Terminator: Dark Fate (2019)

Movie Info

General Info

Rating
R
Run Time
2 hours 8 minutes

VP Content Ratings

Violence
8 / 10
Language
7 / 10
Sex / Nudity
3 / 10
Star Rating
★★★

Relevant Quotes

Whatever exists has already been named,
    and what humanity is has been known;
no one can contend
    with someone who is stronger.

— Ecclesiastes 6:10
Therefore, if anyone is in Christ, the new creation has come:[a] The old has gone, the new is here!

— 2 Corinthians 5:17

Movie Review

Reviewed by Markus Watson

Terminator: Dark Fate is the sixth film in the Terminator franchise.  Unfortuanately, the Terminator movies seem to have gotten more and more forgettable over the years.  In fact, I quite literally had forgotten about the most recent movie, Terminator: Genisys, until I googled it for this review!  This sixth installment, however, made me feel like there was hope once again for this movie franchise.  Which is good news, as this is meant to be the first in a new Terminator trilogy.

Sarah Connor is back for this movie, portrayed for the first time since 1991 by Linda Hamilton.  Now an angry older woman, Sarah wants revenge for the death of her son John Connor.

The story begins with a flashback to 1998.  Having changed the future, Sarah and John are enjoying a vacation in Mexico.  Even so, a leftover Terminator (Arnold Schwarzenegger) finds them and shoots John in the chest, killing him.

Fast forward to Mexico, 2019, and we meet what seems to be a female Terminator (Mackenzie Davis) sent from the future.  It turns out however, that she is not a Terminator at all; she is an enhanced human named Grace sent back in time from 2042 to protect Dani Ramos (Natalia Reyes), who is being hunted by a Rev-9 Terminator (Gabriel Luna), also sent back from 2042.

The Rev-9 nearly kills Dani and Grace until—deus ex machina!—Sarah Connor appears out of nowhere and blasts the Rev-9 nearly to oblivion.  After saving Grace and Dani from the Rev-9, Sarah reveals that she has been receiving texts with a time and location revealing when and where a Terminator will show up.  For the past twenty years, Sarah has been following these messages and killing Terminators.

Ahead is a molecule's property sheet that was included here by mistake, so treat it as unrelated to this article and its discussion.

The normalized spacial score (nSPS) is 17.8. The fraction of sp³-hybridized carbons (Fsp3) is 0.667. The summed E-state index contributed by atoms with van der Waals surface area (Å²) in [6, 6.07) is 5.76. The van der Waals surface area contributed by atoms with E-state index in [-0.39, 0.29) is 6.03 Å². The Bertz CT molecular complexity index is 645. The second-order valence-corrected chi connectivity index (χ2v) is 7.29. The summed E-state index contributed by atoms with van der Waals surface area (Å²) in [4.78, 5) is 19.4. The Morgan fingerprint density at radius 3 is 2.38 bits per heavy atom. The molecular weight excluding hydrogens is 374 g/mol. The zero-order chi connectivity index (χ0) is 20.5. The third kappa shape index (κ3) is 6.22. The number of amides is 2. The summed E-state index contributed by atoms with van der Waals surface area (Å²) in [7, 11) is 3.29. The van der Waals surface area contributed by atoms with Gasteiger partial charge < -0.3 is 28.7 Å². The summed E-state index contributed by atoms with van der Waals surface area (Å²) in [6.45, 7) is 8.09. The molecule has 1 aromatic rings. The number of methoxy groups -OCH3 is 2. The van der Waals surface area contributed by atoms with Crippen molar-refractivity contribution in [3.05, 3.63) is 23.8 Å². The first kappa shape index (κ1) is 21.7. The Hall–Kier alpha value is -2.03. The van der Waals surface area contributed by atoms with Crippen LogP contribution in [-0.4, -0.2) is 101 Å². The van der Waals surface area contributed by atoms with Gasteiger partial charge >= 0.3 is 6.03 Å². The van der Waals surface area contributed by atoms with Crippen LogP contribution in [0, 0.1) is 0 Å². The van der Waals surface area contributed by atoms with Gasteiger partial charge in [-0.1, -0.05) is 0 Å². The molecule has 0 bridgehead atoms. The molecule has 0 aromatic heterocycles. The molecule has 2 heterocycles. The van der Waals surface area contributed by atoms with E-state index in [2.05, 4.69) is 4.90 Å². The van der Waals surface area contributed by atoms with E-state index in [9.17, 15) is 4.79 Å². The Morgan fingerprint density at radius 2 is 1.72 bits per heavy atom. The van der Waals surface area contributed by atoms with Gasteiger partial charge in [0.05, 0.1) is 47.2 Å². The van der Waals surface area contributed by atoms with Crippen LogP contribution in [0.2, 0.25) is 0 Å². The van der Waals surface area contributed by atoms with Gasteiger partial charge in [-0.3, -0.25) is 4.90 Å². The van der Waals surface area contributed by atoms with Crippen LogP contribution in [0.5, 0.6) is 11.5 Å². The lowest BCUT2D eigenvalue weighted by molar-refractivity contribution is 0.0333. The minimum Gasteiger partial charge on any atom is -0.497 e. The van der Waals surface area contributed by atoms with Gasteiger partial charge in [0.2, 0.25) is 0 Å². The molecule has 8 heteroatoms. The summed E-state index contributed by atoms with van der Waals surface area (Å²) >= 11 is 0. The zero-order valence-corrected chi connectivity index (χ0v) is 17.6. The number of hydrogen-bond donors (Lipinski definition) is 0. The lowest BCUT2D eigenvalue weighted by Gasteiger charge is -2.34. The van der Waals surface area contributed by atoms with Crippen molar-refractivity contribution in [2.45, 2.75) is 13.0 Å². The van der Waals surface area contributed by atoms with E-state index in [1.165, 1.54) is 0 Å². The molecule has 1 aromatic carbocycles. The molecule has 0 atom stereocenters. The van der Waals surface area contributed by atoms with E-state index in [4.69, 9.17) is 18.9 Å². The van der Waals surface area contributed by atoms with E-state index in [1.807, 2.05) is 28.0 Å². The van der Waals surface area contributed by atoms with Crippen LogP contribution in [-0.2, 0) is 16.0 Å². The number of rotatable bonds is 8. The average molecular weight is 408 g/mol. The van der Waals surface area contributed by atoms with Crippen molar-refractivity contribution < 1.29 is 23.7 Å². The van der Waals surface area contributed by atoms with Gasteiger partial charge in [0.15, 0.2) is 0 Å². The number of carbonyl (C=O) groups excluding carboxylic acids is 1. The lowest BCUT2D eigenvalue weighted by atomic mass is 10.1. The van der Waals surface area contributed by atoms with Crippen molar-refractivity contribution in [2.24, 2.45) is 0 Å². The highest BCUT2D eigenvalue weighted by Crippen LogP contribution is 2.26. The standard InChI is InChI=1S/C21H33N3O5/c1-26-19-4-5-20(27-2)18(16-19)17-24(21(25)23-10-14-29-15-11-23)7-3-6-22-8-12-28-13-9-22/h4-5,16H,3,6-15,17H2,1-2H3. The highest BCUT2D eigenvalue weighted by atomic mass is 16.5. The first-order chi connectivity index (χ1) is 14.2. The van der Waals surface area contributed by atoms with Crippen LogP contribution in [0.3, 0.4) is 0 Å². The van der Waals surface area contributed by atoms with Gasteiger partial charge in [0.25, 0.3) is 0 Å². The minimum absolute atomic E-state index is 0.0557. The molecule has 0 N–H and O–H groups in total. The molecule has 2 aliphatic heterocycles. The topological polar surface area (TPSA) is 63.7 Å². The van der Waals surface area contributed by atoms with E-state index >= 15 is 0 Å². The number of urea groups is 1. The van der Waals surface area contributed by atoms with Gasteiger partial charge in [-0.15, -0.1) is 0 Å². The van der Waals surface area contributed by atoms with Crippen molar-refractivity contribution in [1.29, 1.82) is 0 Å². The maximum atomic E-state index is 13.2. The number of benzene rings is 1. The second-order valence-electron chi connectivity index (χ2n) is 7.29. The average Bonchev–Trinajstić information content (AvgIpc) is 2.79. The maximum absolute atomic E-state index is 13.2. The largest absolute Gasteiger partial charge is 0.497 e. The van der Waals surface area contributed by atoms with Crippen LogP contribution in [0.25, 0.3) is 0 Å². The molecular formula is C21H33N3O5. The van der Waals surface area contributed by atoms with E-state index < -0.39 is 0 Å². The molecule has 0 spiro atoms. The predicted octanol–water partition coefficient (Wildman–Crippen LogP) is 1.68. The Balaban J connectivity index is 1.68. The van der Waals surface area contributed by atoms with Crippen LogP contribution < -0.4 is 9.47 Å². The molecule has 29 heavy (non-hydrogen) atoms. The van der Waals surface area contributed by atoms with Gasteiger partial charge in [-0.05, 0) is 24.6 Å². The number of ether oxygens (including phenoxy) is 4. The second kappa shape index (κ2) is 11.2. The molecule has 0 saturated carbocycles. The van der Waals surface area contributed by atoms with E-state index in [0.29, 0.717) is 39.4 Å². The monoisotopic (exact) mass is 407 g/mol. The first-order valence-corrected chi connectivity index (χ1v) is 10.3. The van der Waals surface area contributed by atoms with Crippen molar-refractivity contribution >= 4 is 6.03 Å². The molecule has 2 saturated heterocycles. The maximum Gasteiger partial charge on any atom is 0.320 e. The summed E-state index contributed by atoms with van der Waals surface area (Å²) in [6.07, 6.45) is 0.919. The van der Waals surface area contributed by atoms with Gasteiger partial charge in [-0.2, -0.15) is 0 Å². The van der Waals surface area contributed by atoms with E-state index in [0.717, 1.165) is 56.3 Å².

But something doesn’t add up.  If Sarah and John Connor changed the future, if they ended Skynet—the corporation whose artificial intelligence software became the Terminators we know from the earlier movies—why is Dani now being hunted by a Terminator from 2042?  Grace reveals that even though Skynet never happened, a different corporation named Legion (no doubt a nod to the demonic Legion in Mark 5:9 and Luke 8:30) came to power and it is their Terminators that are hunting Dani.

It seems even though Sarah and John changed the future, the world’s fate hadn’t changed at all.

This is where the film’s thematic tension comes into play.  To what extent is our fate locked in and to what extent can we change it?

The Rev-9 seems to be indestructible and unstoppable.  So they make their way to the source of the texts Sarah has been receiving.  That source turns out to be the very Terminator (Arnold Schwarzenegger) who killed her son John.  He no longer calls himself a Terminator; now he goes by Carl.  He is an old man with a wife and adopted son, and he owns a drapery business.  He seems so different now.  But can they trust him?  Why has he been helping Sarah kill Terminators all these years?  Has he truly changed?

Carl says that he has changed.  After killing John, he no longer had a purpose.  Having no way to get back to his time in the future—a future that, in fact, no longer existed—Carl made a new life.  Over time, he realized what he had done.  And to the degree that a machine can feel remorse, Carl felt that.  Now he wanted to help.

As you might imagine, the team has a big showdown with the Rev-9 Terminator and—you guessed it—the good guys win!

But what do we do with the question of fate?  Is our fate locked in?  Is change truly possible?  Maybe the future can’t be changed—or can it?  What about individuals?  Can we, like Carl, become something new?

    1. Markus Watson is a Presbyterian pastor in Southern California and host of the Spiritual Life and Leadership podcast.  His book Beyond Thingification: Helping Your Church Engage in God’s Mission, will be released in early 2020.

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